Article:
False positives are unavoidable and appear in every software application measurement system, with more or less importance. There are several causes to that situation.
In this last case, the different techniques commonly used varied from a simple grep search to syntax-based parsing, semantic resolution, and dataflow analysis.
However, the situation can be seen following two opposite points of view: a negative one, considering that false positives are the Achilles’ heel of SAM; and a more positive one, like Sampson’s hair, that considers false positives valuable information.
The Achilles’ heel
The false positives generated when analyzing software applications impact measurement results, making the risk evaluation increasingly difficult. We cannot be sure the violations we are looking at are true or false, even if we have an idea of the results for a given rule in advance. It is not possible to know where false positives can be and this is annoying for people who have to use them.
Their occurrence depends on the measurement itself, but also on the nature of the application that is measured. I have experienced this situation multiple times since I starting to work on SAM in 1990, and it is very irritating to have doubt surrounding your results. I often prefer to check and double-check a large number of cases, to be sure. But is it possible to be really sure? I think it’s not. We can only refine our analysis techniques more and more.
Usually, I have an idea about the number of violations a quality rule should generate and if results are too numerous, then I'm pretty sure there are false positives. The problem here is that false positives lead to wasted time checking results, and decreased confidence in the measurement system. Moreover, when the analysis engine is improved and the false positives are removed, it is possible users continue to see violations as such and discard them without paying attention.
False positives also disturb an application’s benchmarking. When doing this type of exercise, it is a good thing to take into account the error rate. Effectively, the comparison can become inconsistent if the number of false positives is too high. In this case, how do you know if the results position an application correctly compared to others?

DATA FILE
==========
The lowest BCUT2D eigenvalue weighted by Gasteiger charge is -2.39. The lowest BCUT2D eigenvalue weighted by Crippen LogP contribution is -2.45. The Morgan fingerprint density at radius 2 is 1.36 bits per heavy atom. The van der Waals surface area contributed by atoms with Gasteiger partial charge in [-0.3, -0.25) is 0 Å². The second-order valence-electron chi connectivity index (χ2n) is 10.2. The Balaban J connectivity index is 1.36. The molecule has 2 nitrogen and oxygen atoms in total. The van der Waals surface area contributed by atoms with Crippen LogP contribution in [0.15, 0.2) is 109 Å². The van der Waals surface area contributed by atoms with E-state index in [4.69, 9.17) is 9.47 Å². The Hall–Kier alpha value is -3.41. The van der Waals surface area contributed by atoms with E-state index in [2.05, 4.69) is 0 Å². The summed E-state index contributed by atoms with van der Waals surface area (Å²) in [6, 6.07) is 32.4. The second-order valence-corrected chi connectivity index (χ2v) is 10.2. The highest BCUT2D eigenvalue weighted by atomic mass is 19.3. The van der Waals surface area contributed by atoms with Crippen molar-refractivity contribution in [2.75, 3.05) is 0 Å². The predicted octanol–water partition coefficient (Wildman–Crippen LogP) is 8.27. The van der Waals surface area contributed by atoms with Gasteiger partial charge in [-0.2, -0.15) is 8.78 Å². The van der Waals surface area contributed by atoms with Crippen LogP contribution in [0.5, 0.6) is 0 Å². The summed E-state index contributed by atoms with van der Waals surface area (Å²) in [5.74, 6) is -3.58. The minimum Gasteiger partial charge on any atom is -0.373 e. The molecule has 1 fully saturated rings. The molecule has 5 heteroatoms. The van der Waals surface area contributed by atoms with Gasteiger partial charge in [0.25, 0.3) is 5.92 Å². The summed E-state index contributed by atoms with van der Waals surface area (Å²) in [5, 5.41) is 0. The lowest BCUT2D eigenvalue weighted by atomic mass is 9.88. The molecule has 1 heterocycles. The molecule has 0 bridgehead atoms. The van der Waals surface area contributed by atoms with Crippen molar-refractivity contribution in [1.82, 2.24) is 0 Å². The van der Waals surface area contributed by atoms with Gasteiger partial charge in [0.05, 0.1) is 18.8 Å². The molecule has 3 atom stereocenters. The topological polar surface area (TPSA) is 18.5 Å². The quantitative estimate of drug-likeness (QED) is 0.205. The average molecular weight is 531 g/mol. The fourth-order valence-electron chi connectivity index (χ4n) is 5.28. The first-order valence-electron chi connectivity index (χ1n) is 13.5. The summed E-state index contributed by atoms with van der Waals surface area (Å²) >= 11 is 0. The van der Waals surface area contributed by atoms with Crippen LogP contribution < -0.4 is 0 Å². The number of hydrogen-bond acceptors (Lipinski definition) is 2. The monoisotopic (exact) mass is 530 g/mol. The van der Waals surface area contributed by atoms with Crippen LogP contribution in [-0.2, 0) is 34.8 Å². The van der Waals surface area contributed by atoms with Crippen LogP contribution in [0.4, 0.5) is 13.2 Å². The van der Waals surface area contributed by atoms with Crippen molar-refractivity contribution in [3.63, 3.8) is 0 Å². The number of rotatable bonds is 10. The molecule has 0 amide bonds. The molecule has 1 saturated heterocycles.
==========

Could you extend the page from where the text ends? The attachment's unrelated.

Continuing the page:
Applications with different characteristics can generate a different number of false positives. If an application has been implemented by using a programming construct generating false positives, then the total number of false violations for this application will be abnormally higher than for other applications. In the end, the comparison will be biased.
On the other hand, let’s be optimistic! Some measures are more complex than others and require an expensive effort, and having false positives in the results is better than having no result at all. SAM systems have their strengths as well as their weaknesses!
Effectively, even if the measure is not perfect, it allows you to know if the situation is rather good or rather dramatic, and which components are impacted or not. Moreover, we are at least aware that the measure is not so easy to take and the results must be interpreted cautiously.
If the number of violations is too high, then the number of false positives can be also high and will be disseminated in long lists, meaning that searching for them will become harder. As a consequence, the uncertainty on the result value compared to reality becomes significant and must be taken into account when working on them.
But, if the number of results is not too high, then false positives have a limited impact for the user's work. Effectively, in this case, they are easily visible among the list of violations and the user can quickly identify and filter them to evaluate the risk incurred by the application that has been assessed. Moreover, even if a false violation is taken into account, generally it does not change the results and conclusion a lot.
And, to remain constructive, a false positive also means that what was searched is not so easy to find or can have several facets. This can be used to justify future investment to improve the SAM system!
Erik Oltmans, an Associate Partner from EY, Netherlands, spoke at the Software Intelligence Forum on how the consulting behemoth uses Software Intelligence in its Transaction Advisory services.
Erik describes the changing landscape of M & A. Besides the financial and commercial aspects, PE firms now equally value technical assessments, especially for targets with significant software assets. He goes on to detail how CAST Highlight makes these assessments possible with limited access to the targetâ€™s systems, customized quality metrics, and liability implications of open source components - all three that are critical for an M&A due diligence.